United Nations Security Council Resolution 707

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UN Security Council
Resolution 707
US Navy 030401-M-9106S-003 Regimental Combat Team Five (RCT-5) 1st battalion 5th Marines secure an abandon trailer with two enemy al-Samoud 2 missiles.jpg
Iraqi weapons that were ordered to be destroyed
Date 15 August 1991
Meeting no. 3,004
Code S/RES/707 (Document)
Subject Iraq
Voting summary
15 voted for
None voted against
None abstained
Result Adopted
Security Council composition
Permanent members
Non-permanent members

United Nations Security Council resolution 707, adopted unanimously on 15 August 1991, after recalling Resolution 687 (1991) and hearing representations from the International Atomic Energy Agency (IAEA) and United Nations Special Commission, the Council, acting under Chapter VII, condemned Iraq for violations and non-compliance of Resolution 687 (1991) and extended powers to the Special Commission and IAEA.[1]

In this regard, the Council made several demands to the Government of Iraq, demanding that it:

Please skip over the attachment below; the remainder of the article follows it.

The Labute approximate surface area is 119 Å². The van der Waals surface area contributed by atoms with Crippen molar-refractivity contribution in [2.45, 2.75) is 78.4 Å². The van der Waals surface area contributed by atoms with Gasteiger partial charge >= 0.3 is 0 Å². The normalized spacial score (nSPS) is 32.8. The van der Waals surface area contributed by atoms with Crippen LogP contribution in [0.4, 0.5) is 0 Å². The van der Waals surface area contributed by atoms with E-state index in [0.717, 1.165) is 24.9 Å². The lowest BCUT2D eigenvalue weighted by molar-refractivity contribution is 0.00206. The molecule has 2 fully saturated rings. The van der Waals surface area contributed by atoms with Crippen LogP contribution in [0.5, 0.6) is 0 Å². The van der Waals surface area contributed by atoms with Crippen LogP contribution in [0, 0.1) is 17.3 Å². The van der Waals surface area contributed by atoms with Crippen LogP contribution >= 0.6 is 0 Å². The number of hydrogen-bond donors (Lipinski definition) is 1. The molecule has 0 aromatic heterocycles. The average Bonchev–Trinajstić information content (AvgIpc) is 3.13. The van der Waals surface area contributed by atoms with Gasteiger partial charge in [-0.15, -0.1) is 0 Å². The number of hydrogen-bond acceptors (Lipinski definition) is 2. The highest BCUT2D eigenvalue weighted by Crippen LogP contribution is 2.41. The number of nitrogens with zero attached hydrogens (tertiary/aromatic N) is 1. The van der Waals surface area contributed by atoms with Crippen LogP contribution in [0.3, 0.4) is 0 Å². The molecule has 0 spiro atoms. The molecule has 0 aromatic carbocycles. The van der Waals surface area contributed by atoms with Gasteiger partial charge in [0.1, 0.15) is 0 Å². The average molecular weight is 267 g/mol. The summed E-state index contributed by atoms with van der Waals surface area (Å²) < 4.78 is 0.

(a) provide "full, final and complete disclosure" of all aspects of its programmes to develop weapons of mass destruction and ballistic missiles with a range of more than 150 kilometres (93 mi), including their components, locations, production facilities and all other nuclear programmes;
(b) allow the IAEA and Special Commission unrestricted access to areas they wish to inspect, including to those they were denied access;
(c) cease attempts to conceal, remove or destroy its nuclear, chemical or biological weapons or ballistic missile programmes;
(d) allow the Special Commission and IAEA to conduct surveillance and inspection flights across the country, also for the purposes of aerial surveying;
(e) halt nuclear activities of any kind, excluding those for agricultural, industrial or medical purposes;
(f) guarantee the safety and immunity of all Special Commission and IAEA representatives, providing transport for them when necessary;
(g) respond to all questions or requests from the IAEA and Special Commission.

Resolution 707 stated that Iraq must comply with the above provisions without delay, and with those in the Nuclear Non-Proliferation Treaty with which it was currently violating.[2]

See also[edit]

References[edit]

  1. ^ Wright, Susan (2002). Biological warfare and disarmament: new problems/new perspectives. Rowman & Littlefield. p. 268. ISBN 978-0-7425-2469-9. 
  2. ^ den Dekker, Guido (2001). The law of arms control: international supervision and enforcement. Martinus Nijhoff Publishers. p. 367. ISBN 978-90-411-1624-6. 

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